How Will I Receive the Money from My Stimulus Check?
The IRS will automatically send stimulus checks to most individuals. However, some taxpayers will need to take action in order to receive their stimulus check. We cover this in the next section.
The IRS will send stimulus checks based on the information from your most recent tax return (either 2018 or 2019). If they have your direct deposit information, the IRS will automatically deposit the check in your bank account. If they do not have your banking information, they will mail you a check. Receiving a physical check will delay your payments because the IRS can only print and issue up to 5 million checks per week (they anticipate having to send out tens of millions of checks, so that could take months).
The IRS is in the process of creating a website where taxpayers can check the status of their check, update their banking information, or update their address if they have moved.
Do I Need to Do Anything to Get My Stimulus Check?
Most taxpayers will not need to take any action to receive their stimulus check. The IRS will simply send you the check based on the information they already have on file.
However, some individuals are not required to file a tax return. If you are in this situation, the IRS may still have you covered.
You Do Not Need to Take Action to Receive Your Stimulus Check If:
You do not need to take any action if the IRS already has your information on file. They will have your information if you filed a tax return in 2018 or 2019, or if you received any of the following sources of income:
- Social Security Retirement, Social Security Disability (SSDI), or Social Security Survivor Benefits
- Railroad Retirement and Survivor Benefits
- VA Disability Benefits (This is a late addition, announced by the IRS on April 17, 2020).
Note: You may need to info the IRS if you have dependents under the age of 17. The IRS will not automatically have this information. You can submit this information on the IRS Non-Tax Filers Payment Info Page.
You May Need to Take Action to Receive Your Stimulus Check If:
The IRS will not have your information on file if you have not recently filed a tax return. If any of the following apply, you will need to submit your information to the IRS:
- Your income was too low to file a tax return in 2018 or 2019 ($12,000 or lower for individuals, or $24,000 for married couples), or
- Your primary source of income was non-taxable income such as Supplemental Security Income (SSI) and you did not need to file a tax return.
- You do not file a tax return and you have dependents under the age of 17 that are eligible for the $500 payment per child. The Deadline to Add Dependents if April 22, 2020 (more info).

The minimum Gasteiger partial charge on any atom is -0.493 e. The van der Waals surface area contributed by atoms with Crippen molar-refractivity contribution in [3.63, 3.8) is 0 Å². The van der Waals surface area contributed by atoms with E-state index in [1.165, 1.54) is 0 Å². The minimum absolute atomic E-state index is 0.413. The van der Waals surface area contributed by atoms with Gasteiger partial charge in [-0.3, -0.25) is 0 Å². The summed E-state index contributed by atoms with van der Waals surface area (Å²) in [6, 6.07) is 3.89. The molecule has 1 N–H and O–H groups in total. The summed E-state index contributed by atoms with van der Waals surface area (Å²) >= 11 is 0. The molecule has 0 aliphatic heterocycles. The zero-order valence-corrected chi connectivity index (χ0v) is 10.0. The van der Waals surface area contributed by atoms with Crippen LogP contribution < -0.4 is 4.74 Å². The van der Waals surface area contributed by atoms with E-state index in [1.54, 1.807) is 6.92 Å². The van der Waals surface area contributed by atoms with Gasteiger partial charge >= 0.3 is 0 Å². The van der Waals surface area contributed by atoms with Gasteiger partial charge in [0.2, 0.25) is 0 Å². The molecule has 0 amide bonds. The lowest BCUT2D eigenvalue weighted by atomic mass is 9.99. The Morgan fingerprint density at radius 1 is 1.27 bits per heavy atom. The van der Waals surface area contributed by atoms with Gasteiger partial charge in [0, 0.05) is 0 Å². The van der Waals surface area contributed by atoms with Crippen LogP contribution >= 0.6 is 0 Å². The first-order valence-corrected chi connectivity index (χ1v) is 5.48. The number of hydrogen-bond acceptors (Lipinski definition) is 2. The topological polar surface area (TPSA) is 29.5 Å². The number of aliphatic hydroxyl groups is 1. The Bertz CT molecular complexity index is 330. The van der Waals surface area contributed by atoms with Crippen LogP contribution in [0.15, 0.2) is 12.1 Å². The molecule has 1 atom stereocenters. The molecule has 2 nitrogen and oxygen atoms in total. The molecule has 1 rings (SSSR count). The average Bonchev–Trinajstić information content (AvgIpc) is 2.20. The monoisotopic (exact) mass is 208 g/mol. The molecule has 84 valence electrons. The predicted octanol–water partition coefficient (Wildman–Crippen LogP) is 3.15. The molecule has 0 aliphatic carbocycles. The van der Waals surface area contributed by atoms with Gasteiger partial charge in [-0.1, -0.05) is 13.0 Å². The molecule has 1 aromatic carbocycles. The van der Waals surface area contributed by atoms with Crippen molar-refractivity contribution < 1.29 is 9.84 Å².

You can submit your information on the IRS Non-Tax Filers Payment Info Page.
Can I Change My Information with the IRS?
Yes, the IRS is working on a page that will allow taxpayers to check on the status of their stimulus check, update their banking information for direct deposit, or change their mailing address if they will be receiving a physical stimulus check by mail.
The IRS portal will also allow taxpayers to change their method of payment if they have not already been issued their check. It may be a good idea to provide your banking information if the IRS does not already have it. That will ensure you receive your stimulus check more quickly, as it may take months for the IRS to process all stimulus checks.
The IRS portal is expected to go live in mid-April. You can find more information or check for updates here.
Will the Stimulus Check be Taxed?
No, the IRS will not tax your stimulus check. It is considered to be a refundable credit for your 2020 tax return. You are just getting it a year in advance.
In an interesting twist, eligibility for the 2020 stimulus check is based on the AGI from your most recent tax return, either 2018 or 2019. However, the tax law states this is a refundable credit for your 2020 income.
How does this impact you? Glad you asked. If your 2020 income exceeds the AGI limits for the refundable credit, the IRS will not clawback your stimulus check. In other words, once you get the check, the money is yours to keep.
It gets better – if your income was too high to receive the stimulus check this year and your income drops below the threshold in 2020, then you should receive the refundable tax credit when you file your tax return next year. This doesn’t help you today, but it may come as a welcome bonus when you file your tax return next year.
Where Can I Find More Info on the Stimulus Check?
The IRS website has a wealth of information and is being updated on a regular basis. We will also fo our best to frequently update this page.
Also, note that the IRS is being inundated with phone calls and they have requested taxpayers not to call with questions about the stimulus checks. Just visit the IRS stimulus check page for updates.
You can also see the full CARES Act here.